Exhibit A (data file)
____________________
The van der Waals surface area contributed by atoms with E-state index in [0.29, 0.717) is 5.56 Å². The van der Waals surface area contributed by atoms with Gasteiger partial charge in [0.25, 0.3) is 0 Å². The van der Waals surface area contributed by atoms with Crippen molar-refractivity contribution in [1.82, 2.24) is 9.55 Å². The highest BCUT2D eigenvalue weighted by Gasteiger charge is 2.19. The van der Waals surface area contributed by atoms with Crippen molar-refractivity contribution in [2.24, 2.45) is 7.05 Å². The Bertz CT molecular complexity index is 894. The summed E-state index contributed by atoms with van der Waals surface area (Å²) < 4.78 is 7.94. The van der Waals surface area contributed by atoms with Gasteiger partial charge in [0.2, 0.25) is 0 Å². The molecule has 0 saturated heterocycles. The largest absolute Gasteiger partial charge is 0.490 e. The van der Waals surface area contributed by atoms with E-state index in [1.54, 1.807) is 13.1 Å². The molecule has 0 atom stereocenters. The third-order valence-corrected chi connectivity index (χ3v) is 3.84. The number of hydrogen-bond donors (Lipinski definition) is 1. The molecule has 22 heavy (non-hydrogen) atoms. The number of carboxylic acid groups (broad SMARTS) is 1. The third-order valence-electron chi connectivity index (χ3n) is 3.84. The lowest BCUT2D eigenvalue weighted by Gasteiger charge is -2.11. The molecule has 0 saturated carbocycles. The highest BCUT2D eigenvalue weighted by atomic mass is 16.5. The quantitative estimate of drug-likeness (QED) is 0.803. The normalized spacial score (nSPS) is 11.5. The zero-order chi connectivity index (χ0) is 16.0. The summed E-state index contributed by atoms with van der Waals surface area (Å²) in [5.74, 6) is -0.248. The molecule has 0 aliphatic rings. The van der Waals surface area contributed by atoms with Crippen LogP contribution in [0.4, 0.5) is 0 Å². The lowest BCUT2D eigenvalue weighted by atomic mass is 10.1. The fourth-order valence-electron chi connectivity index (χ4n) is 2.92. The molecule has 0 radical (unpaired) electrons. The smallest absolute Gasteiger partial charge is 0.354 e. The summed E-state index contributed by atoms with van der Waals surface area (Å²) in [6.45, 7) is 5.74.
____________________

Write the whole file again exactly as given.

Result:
The van der Waals surface area contributed by atoms with E-state index in [0.29, 0.717) is 5.56 Å². The van der Waals surface area contributed by atoms with Gasteiger partial charge in [0.25, 0.3) is 0 Å². The van der Waals surface area contributed by atoms with Crippen molar-refractivity contribution in [1.82, 2.24) is 9.55 Å². The highest BCUT2D eigenvalue weighted by Gasteiger charge is 2.19. The van der Waals surface area contributed by atoms with Crippen molar-refractivity contribution in [2.24, 2.45) is 7.05 Å². The Bertz CT molecular complexity index is 894. The summed E-state index contributed by atoms with van der Waals surface area (Å²) < 4.78 is 7.94. The van der Waals surface area contributed by atoms with Gasteiger partial charge in [0.2, 0.25) is 0 Å². The molecule has 0 saturated heterocycles. The largest absolute Gasteiger partial charge is 0.490 e. The van der Waals surface area contributed by atoms with E-state index in [1.54, 1.807) is 13.1 Å². The molecule has 0 atom stereocenters. The third-order valence-corrected chi connectivity index (χ3v) is 3.84. The number of hydrogen-bond donors (Lipinski definition) is 1. The molecule has 22 heavy (non-hydrogen) atoms. The number of carboxylic acid groups (broad SMARTS) is 1. The third-order valence-electron chi connectivity index (χ3n) is 3.84. The lowest BCUT2D eigenvalue weighted by Gasteiger charge is -2.11. The molecule has 0 saturated carbocycles. The highest BCUT2D eigenvalue weighted by atomic mass is 16.5. The quantitative estimate of drug-likeness (QED) is 0.803. The normalized spacial score (nSPS) is 11.5. The zero-order chi connectivity index (χ0) is 16.0. The summed E-state index contributed by atoms with van der Waals surface area (Å²) in [5.74, 6) is -0.248. The molecule has 0 aliphatic rings. The van der Waals surface area contributed by atoms with Crippen LogP contribution in [0.4, 0.5) is 0 Å². The lowest BCUT2D eigenvalue weighted by atomic mass is 10.1. The fourth-order valence-electron chi connectivity index (χ4n) is 2.92. The molecule has 0 radical (unpaired) electrons. The smallest absolute Gasteiger partial charge is 0.354 e. The summed E-state index contributed by atoms with van der Waals surface area (Å²) in [6.45, 7) is 5.74.